Friedman recommends a four-step process of exploration and discovery of the relative importance in each of four domains in life (i.e. work, home, community, and self) in order to determine (a) whether or not the goals pursued in each are in synch, (b) in synch with goals in the other domains and (c) and how satisfied we are with what is happening in each and all domains. More specifically, here are a few of Friedman’s key points.
According to Friedman, “total” leaders possess great strength because they do what they love, drawing upon the resources of their entire (four-domain) life. By acting with authenticity, they are creating value for themselves, their families, their businesses, and their world. By acting with integrity, they satisfy their craving for a sense of connection, for coherence in disparate parts of their lives, and for the peace of mind that comes from strictly and consistently adhering to a code of values. Meanwhile, they “keep a results-driven focus while providing maximum flexibility (choice in how, when, and where things get done.) They have the courage to experiment with new arrangements and communications tools to better meet the expectations of people who depend on them.”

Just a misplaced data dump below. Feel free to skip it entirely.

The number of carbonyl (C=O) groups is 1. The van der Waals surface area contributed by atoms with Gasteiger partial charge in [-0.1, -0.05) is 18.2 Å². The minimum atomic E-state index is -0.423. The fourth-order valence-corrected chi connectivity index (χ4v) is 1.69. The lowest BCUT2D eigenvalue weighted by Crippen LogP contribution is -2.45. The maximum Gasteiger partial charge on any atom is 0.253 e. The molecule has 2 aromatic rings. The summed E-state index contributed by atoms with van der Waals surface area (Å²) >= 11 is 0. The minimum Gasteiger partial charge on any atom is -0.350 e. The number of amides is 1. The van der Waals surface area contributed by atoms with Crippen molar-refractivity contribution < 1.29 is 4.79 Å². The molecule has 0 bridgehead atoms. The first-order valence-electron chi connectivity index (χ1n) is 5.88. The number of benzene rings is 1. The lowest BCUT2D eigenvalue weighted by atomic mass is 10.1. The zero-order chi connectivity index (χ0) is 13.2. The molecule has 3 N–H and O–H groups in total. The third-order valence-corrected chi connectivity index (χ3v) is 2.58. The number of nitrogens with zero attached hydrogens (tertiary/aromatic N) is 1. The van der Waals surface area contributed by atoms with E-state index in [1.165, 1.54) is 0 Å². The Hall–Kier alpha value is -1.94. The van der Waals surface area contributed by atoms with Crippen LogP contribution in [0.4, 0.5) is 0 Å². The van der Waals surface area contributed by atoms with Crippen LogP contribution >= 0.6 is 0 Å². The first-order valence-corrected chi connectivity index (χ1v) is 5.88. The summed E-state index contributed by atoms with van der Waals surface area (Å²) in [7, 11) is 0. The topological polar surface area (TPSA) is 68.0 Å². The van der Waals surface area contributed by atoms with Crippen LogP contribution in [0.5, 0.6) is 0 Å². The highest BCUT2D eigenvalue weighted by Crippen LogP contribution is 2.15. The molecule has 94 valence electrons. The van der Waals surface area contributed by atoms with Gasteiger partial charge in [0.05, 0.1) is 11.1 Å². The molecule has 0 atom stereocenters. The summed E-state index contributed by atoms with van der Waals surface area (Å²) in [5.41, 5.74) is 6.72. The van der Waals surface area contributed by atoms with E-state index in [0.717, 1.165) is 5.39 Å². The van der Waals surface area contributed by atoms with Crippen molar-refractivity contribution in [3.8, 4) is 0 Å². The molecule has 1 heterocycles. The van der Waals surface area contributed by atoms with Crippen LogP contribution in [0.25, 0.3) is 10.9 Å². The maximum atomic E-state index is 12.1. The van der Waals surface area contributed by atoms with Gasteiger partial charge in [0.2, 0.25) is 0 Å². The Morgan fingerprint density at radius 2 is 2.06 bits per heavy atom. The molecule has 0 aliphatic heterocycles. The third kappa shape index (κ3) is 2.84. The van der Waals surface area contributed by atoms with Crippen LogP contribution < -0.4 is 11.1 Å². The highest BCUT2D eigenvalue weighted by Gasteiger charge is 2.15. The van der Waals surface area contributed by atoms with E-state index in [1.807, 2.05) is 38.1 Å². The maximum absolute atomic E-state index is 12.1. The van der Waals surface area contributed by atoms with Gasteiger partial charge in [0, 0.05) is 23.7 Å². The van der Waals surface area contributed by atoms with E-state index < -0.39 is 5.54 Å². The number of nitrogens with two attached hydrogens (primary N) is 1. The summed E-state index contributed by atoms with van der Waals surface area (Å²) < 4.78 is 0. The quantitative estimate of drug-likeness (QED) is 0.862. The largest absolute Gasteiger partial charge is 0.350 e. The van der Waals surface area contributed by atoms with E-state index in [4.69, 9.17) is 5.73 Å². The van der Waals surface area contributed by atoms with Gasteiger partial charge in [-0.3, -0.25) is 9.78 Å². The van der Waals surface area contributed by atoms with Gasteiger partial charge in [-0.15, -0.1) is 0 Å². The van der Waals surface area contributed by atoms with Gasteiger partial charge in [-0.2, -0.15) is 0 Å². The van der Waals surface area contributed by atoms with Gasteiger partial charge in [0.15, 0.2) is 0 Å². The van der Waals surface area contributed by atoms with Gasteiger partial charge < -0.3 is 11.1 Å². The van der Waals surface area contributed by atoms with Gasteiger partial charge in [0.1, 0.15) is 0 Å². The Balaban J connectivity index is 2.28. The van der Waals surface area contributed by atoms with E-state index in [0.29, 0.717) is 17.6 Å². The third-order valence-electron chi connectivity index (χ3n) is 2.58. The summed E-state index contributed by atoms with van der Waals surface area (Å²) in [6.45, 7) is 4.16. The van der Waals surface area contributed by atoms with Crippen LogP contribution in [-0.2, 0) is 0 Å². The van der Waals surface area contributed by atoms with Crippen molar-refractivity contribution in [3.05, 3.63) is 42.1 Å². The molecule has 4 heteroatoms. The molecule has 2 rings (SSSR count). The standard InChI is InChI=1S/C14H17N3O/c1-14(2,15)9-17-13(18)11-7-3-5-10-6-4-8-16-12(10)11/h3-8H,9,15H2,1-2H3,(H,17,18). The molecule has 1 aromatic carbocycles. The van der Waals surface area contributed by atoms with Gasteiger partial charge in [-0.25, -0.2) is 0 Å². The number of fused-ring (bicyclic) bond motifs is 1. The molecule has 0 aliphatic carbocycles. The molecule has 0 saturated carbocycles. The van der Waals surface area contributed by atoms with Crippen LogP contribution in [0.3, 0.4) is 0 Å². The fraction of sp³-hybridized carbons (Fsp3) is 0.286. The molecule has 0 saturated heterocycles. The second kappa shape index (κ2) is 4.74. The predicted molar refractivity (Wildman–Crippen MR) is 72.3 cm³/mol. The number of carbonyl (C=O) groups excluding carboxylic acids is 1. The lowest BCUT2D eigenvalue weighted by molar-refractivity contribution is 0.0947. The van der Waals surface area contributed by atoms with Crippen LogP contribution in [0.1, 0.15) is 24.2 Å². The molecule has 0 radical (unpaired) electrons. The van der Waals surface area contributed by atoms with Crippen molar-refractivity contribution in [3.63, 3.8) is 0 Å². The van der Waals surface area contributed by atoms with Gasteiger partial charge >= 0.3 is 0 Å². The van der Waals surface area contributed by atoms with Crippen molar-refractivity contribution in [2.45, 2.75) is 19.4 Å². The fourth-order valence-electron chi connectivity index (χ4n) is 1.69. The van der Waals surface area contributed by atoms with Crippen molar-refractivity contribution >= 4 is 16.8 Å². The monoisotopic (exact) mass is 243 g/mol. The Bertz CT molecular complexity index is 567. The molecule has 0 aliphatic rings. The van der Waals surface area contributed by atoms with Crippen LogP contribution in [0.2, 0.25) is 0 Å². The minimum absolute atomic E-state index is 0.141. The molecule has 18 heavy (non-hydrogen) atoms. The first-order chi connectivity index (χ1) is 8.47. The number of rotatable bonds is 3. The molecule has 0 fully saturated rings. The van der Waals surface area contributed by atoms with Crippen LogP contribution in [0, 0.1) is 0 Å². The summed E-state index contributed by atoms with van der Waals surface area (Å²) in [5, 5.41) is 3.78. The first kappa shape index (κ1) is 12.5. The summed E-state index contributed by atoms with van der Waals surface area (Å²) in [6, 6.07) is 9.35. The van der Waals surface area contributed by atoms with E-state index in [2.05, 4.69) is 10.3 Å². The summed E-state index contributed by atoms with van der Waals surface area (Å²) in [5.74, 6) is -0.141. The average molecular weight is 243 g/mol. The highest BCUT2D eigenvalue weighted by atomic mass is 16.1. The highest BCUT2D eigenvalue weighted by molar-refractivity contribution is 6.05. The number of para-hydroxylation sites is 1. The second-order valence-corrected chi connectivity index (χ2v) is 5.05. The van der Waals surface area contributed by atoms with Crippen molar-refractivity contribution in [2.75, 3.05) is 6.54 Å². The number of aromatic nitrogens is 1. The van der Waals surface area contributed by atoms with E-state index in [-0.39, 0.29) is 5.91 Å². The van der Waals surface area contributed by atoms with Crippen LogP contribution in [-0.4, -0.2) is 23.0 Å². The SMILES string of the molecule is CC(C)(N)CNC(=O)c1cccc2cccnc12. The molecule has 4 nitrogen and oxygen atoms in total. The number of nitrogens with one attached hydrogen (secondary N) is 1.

At the same time, a “total” leader does everything she or he can to help others (at work, at home, in the community and for themselves) to become aware of whatever changes may be necessary within her or his own domains; to have a sense of urgency about making those modifications; to decide to commit to appropriate action that will create for each a different, better future; to solve whatever problems encountered when pursuing the giving goals, meanwhile sustaining commitment despite any barriers, delays, distractions, etc. Total leaders also ensure that “people who depend on them” have the support and encouragement they may need by celebrating incremental successes while resisting “slippage.”
Obviously what Friedman advocates is much easier said than done. Consider the concept of “balance,” of “integrating” what is most important in each of the four domains. Let’s assume that someone achieves that. For most of us (including corporate CEOs), a proper balance on weekdays usually differs (sometimes) substantially from a proper balance during weekends. Moreover, obligations, objectives, and opportunities in the work domain, for example, change during the progression of a career. That is, our proper balances on weekdays and weekends frequently change, and that is also true of each of the other three domains. The key to effectively responding to these changes is to think and feel one’s way through a four-step process.